One of the shortcomings for using the MP4 format, is that you can’t easily add in “metadata” tags into the video file. Such meta information include episode name, video category, episode description, genre, etc. You can easily add such information to WMV formatted files using the freeware application called dSHARPIE, but not to MP4 files.
So, why is adding in meta data tags such a big deal? Because such information can be displayed on your Zune when you scroll through the available synced files.
Recently, I discovered that you can add such meta data to MP4 files. I found this valuable information on this web blog site. The author explains how you can use a freeware application called Atomic Parsley to add such meta data to MP4 files. Atomic Parsley is a DOS command line application, so there’s no easy-to-use graphic interface (however, writing a simple GUI front end shouldn’t be too hard :)).
Since there are so many video converters available that can generate MP4 files, it’s nice to know that a utility such as Atomic Parsley can be used to add in meta data tags just like with the WMV formatted files.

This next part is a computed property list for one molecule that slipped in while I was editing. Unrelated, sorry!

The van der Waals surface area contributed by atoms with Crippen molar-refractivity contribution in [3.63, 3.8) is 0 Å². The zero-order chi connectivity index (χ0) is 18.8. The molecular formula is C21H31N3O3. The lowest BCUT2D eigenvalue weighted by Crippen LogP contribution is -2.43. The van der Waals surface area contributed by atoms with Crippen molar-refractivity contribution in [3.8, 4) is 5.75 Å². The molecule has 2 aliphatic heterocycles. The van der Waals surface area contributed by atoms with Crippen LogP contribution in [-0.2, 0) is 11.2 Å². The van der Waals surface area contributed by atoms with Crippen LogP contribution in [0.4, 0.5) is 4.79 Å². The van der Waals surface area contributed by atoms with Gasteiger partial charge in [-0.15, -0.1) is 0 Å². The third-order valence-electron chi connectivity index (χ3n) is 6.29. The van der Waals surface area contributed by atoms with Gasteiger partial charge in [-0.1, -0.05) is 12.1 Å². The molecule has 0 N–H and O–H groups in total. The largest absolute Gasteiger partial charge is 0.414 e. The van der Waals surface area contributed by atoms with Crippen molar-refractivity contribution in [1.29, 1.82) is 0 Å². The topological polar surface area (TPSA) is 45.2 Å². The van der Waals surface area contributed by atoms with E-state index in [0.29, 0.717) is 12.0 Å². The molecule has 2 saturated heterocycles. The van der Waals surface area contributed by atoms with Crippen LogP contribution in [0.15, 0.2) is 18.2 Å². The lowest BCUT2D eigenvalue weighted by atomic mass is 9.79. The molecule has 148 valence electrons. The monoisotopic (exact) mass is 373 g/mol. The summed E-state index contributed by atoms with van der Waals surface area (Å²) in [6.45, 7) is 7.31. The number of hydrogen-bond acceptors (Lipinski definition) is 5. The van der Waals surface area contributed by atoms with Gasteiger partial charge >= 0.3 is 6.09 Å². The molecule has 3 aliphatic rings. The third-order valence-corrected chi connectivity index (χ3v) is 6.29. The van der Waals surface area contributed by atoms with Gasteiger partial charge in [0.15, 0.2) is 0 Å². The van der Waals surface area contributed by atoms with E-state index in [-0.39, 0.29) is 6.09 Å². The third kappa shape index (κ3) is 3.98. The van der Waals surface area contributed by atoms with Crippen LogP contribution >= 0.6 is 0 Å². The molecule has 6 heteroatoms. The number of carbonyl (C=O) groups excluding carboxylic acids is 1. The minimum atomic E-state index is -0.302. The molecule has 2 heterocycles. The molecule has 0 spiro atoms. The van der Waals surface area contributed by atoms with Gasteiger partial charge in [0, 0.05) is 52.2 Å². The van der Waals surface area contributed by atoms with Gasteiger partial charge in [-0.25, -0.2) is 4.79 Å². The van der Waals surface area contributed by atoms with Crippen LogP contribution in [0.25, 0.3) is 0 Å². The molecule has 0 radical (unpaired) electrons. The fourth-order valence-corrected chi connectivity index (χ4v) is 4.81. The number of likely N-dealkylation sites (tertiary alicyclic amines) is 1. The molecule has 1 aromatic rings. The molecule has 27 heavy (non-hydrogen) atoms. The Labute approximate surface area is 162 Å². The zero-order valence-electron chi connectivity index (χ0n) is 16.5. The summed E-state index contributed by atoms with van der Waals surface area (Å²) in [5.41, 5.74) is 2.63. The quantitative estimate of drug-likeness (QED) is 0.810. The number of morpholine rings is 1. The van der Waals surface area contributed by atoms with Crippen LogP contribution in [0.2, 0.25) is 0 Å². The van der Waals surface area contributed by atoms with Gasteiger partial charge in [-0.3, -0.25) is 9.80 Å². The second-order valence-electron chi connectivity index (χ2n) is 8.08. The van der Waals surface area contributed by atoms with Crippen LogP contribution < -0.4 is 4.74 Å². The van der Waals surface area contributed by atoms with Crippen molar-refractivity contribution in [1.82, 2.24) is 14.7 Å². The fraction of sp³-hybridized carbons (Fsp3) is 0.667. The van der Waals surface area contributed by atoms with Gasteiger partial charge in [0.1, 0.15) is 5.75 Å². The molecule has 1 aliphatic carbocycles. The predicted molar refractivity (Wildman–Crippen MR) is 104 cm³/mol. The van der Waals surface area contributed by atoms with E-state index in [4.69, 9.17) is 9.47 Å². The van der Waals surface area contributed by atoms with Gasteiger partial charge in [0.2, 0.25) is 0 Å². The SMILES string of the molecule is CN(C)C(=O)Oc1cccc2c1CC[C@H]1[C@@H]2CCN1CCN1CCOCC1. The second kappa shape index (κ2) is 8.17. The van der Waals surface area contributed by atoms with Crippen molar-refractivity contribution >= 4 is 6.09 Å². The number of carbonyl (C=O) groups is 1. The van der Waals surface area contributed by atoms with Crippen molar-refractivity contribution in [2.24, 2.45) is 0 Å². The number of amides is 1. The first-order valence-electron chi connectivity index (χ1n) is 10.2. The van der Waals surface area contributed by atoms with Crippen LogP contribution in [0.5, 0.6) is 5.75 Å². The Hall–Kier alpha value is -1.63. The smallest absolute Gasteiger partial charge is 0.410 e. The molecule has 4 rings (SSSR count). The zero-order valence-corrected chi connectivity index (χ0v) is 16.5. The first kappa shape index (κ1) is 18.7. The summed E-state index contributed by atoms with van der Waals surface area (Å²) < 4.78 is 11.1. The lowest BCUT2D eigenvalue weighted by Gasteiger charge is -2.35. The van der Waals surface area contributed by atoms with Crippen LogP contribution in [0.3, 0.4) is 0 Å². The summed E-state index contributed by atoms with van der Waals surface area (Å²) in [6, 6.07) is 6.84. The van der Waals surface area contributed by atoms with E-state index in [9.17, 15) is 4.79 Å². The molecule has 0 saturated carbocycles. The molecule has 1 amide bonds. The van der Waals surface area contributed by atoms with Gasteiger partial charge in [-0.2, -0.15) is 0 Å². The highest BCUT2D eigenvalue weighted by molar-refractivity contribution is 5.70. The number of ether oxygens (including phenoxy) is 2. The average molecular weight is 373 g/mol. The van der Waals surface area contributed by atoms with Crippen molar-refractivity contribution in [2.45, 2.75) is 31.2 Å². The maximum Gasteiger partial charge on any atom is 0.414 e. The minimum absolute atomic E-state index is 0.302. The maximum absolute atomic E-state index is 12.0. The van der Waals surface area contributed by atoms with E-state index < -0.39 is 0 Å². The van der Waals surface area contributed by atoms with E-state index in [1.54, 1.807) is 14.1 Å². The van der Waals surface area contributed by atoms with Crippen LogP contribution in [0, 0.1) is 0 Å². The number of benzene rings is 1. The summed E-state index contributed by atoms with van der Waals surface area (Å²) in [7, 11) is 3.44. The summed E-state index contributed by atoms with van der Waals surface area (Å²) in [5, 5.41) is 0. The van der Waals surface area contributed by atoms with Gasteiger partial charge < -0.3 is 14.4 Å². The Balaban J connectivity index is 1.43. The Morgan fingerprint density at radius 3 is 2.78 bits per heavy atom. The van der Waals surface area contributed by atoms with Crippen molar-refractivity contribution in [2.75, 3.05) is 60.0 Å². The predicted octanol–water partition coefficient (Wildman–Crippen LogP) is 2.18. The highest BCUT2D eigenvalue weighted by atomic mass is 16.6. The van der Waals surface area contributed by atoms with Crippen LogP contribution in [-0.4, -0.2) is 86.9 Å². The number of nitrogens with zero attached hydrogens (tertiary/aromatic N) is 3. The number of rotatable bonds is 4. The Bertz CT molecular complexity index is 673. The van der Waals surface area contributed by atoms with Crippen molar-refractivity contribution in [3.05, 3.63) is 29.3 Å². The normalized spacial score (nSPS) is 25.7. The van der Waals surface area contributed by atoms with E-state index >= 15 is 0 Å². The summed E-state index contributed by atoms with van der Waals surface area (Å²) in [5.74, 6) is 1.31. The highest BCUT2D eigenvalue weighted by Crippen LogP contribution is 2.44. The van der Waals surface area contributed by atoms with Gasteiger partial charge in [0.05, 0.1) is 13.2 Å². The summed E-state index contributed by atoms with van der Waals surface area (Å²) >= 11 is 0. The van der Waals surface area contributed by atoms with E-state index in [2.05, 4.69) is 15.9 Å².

UPDATE: Out of curiosity, I played around with the Atomic Parsley application to see if I could add in the various meta data tags that are visible in the Zune Software and Zune device. As it turned out, none of the standard “atoms” in Atomic Parsley were recognized and used by the Zune software. Information such as episode title, description, video type, etc. could not be set by Atomic Parsley for the Zune.
So, I tried a different approach. I edited the video tags for a given Mp4 file from within the Zune Software. I filled in the various attributes to my liking, and then saved the data (I had to wait a few minutes with my test file just to make sure the Zune software saved my new settings). I then use the command “atomicparsley test_file.mp4 -t” to have the Atomic Parsley application write out all the tags it could find and identify with my test file. AP only found two of the tags I entered in the Zune Software, one for the Series Title and the other for the Genre. That’s it. Since the MP4 file format has the ability to store custom atoms (or tags), I can deduce from my test that the Zune software uses custom tags to store the various bits of information viewable in the Zune software and device. I believe that AP can set those tags, but I need to know their specific identifying labels to do so.
Unfortunately, my online search didn’t reveal what those identifiers are, nor could I find a program that would list all MP4 tags in a given file. I’m not sure why Microsoft doesn’t simply give us this information in a document, as it could only help strengthen the support of the Zune devices. If anyone has more information on this topic, please let me know.